During May of 2015, the Bureau of Labor Statistics placed employment in the food processing sector at slightly under 1.5-million workers. Annual payroll during this period was approximately $57.5-billion dollars.

If these figures aren’t enough testament to the sector’s overall health, the industry itself proves to be very optimistic. According to the 2016 annual U.S. Food & Beverage Industry Study, released in June by WeiserMazars LLP, most food and beverage companies anticipate a significant increase in sales this year. Survey participants — drawn from over 200 companies across the food and beverage industry — are confident that sales will increase 14 percent compared to 2015, and project net profits will rise by 10 percent.1  That optimism has proven not unfounded: the latest industry figures from CSI Market cited net income in the food processing industry in the second quarter of 2016 as having improved by 53.95 percent over 2015, with quarter-over-quarter net income growth well above the manufacturing industry average.2

Posted by: Nicole@ExpansionSolutionsMagazine.com AT 11:00 am   |  Permalink   |  Email
Tuesday, November 22 2016

By John Boyd, Jr., Principal of The Boyd Co., Inc., Location Consultants of Princeton, New Jersey

Corporate Headquarters Mobility
Back office migration is one of the hottest sectors of the corporate relocation industry today. While back office moves to cities where operating costs are a fraction of head office capitals like New York, San Francisco and Boston is not entirely new, the pace is at an unprecedented level and is putting new office markets nationwide in play for relocating back office jobs.

What's driving this new wave of back office relocations is the heightened mobility of the corporate headquarters itself and the realization by many corporations – faced with global competition and an uncertain economy - that improving the bottom line on the cost side of the ledger is far easier than on the revenue side.

Historically untouchable in corporate restructuring programs, the corporate headquarters office is now in play like never before. Just ask Omaha, still reeling from ConAgra’s relocation of its headquarters from Omaha to downtown Chicago and its jettisoning of some 1,500 jobs. Or ask Bergen County, NJ, after losing the Mercedes-Benz North American headquarters and some 2,000 jobs to Atlanta. Fortune 500 food giant ConAgra had called Omaha home for almost a 100 years and Mercedes-Benz has been a fixture in Bergen County for half a century.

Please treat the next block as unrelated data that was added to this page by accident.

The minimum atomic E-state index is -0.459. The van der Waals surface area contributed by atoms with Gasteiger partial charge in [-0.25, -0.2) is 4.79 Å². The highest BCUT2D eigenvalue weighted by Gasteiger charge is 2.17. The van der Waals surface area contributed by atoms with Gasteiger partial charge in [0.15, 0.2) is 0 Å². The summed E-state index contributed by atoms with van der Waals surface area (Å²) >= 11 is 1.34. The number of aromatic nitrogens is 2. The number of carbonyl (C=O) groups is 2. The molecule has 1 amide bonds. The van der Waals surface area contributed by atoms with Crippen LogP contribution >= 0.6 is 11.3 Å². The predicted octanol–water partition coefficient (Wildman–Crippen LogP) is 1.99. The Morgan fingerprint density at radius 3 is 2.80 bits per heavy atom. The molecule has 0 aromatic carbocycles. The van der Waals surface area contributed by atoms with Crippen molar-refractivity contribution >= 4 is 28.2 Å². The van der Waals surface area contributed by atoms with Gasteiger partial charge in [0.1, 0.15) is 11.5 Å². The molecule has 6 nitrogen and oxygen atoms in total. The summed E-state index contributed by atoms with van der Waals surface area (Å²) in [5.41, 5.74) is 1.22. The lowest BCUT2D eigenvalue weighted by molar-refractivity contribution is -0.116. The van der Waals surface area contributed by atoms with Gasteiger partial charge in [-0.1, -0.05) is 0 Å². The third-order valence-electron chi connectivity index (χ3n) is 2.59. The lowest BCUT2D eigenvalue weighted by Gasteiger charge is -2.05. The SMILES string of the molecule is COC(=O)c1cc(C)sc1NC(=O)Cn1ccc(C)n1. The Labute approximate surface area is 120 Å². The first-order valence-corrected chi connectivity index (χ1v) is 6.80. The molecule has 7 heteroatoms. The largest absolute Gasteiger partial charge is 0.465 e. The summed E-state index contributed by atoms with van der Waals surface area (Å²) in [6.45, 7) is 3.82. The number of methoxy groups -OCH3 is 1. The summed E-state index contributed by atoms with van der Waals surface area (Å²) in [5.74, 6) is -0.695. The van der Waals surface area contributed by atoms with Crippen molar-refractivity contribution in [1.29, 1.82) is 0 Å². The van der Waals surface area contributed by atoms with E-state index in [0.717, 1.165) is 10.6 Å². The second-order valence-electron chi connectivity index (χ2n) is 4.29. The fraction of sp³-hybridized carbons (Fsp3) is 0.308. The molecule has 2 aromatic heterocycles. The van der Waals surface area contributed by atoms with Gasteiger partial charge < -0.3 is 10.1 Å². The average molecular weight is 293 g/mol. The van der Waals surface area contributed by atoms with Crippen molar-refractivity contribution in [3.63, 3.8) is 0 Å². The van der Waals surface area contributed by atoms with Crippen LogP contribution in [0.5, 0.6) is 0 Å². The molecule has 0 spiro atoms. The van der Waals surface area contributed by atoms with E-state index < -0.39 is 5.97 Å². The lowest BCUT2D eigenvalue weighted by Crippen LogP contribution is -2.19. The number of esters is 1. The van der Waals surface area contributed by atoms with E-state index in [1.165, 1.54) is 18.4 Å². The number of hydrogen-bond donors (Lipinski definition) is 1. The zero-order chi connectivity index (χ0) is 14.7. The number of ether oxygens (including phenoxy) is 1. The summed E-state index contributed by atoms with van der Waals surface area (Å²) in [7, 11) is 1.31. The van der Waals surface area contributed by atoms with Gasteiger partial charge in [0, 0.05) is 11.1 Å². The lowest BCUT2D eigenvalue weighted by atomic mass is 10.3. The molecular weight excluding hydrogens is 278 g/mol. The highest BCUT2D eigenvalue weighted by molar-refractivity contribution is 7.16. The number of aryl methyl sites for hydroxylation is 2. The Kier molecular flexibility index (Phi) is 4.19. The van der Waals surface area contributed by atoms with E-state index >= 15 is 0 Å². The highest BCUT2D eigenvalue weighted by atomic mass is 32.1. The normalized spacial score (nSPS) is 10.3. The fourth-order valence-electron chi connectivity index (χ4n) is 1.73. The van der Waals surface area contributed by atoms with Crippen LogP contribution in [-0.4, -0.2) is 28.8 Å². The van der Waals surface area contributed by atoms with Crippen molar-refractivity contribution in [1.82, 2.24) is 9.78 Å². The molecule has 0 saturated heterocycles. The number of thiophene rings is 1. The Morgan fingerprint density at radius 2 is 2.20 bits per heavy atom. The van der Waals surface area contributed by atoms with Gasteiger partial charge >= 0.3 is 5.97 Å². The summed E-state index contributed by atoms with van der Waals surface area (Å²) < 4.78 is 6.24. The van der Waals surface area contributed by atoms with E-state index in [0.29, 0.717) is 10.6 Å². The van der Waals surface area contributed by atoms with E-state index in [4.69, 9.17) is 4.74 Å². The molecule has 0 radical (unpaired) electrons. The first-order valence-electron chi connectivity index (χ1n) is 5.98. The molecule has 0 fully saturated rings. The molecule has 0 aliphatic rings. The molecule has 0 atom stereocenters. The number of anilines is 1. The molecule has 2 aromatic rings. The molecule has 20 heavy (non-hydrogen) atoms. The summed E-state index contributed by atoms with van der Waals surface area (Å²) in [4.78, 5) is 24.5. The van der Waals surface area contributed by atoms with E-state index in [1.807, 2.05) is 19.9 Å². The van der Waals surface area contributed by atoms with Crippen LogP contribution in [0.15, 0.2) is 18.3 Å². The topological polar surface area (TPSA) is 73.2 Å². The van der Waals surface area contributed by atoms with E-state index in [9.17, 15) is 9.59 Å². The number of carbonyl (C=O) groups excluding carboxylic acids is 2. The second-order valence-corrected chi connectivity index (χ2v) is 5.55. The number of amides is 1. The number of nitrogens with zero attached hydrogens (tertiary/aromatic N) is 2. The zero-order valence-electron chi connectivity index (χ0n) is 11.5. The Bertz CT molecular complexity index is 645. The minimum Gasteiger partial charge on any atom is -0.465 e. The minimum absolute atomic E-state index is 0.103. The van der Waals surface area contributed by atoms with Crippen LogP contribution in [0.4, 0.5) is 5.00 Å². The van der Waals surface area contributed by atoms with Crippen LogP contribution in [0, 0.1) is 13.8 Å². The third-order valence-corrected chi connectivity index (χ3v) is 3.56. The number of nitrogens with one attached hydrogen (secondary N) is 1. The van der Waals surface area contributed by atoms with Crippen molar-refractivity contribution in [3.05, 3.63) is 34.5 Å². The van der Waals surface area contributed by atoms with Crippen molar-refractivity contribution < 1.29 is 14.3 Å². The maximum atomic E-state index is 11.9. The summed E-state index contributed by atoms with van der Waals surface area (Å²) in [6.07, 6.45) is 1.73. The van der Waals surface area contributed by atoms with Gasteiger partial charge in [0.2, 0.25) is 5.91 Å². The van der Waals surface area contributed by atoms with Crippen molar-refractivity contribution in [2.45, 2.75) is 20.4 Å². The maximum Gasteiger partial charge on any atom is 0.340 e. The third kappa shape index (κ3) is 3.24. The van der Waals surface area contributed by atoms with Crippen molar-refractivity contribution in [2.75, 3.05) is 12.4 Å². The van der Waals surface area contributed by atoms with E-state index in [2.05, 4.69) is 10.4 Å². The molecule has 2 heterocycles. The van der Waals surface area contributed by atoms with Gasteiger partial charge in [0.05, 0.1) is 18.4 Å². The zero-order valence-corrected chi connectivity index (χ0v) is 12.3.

Posted by: Nicole@ExpansionSolutionsMagazine.com AT 10:55 am   |  Permalink   |  Email
Tuesday, November 22 2016

By Kevin Hively and Ariana McBride, Ninigret Partners LLC

State of Manufacturing in the U.S.
Manufacturing remains an important part of the U.S. economy representing approximately 19 percent of the nation’s gross economic output and 10 percent of the employment base. 
U.S. manufacturing employment has not recovered since the start of the Great Recession. According to the U.S. National Bureau of Economic Research (BEA), the Great Recession began in December 2007.  At that time manufacturing accounted for 13.8 million jobs in the U.S. In 2015,  manufacturing included 12.3 million jobs representing a decline of 11 percent from 2007 numbers. However, it’s worth noting that, while Great Recession ran from late 2007 to June 2009, manufacturing employment reached its lowest point in 2010.  If we measure from the trough in manufacturing employment, total manufacturing jobs have increased by 7 percent.

However, manufacturing is not a monolithic economic sector.  There is little similarity in making shoes compared to manufacturing biotherapeutics as an example.  Accordingly, within manufacturing there can be wide variation in economic performance.  Understanding the differences in sector activity is critical to explaining manufacturing’s economic performance.

Posted by: Nicole@ExpansionSolutionsMagazine.com AT 10:42 am   |  Permalink   |  Email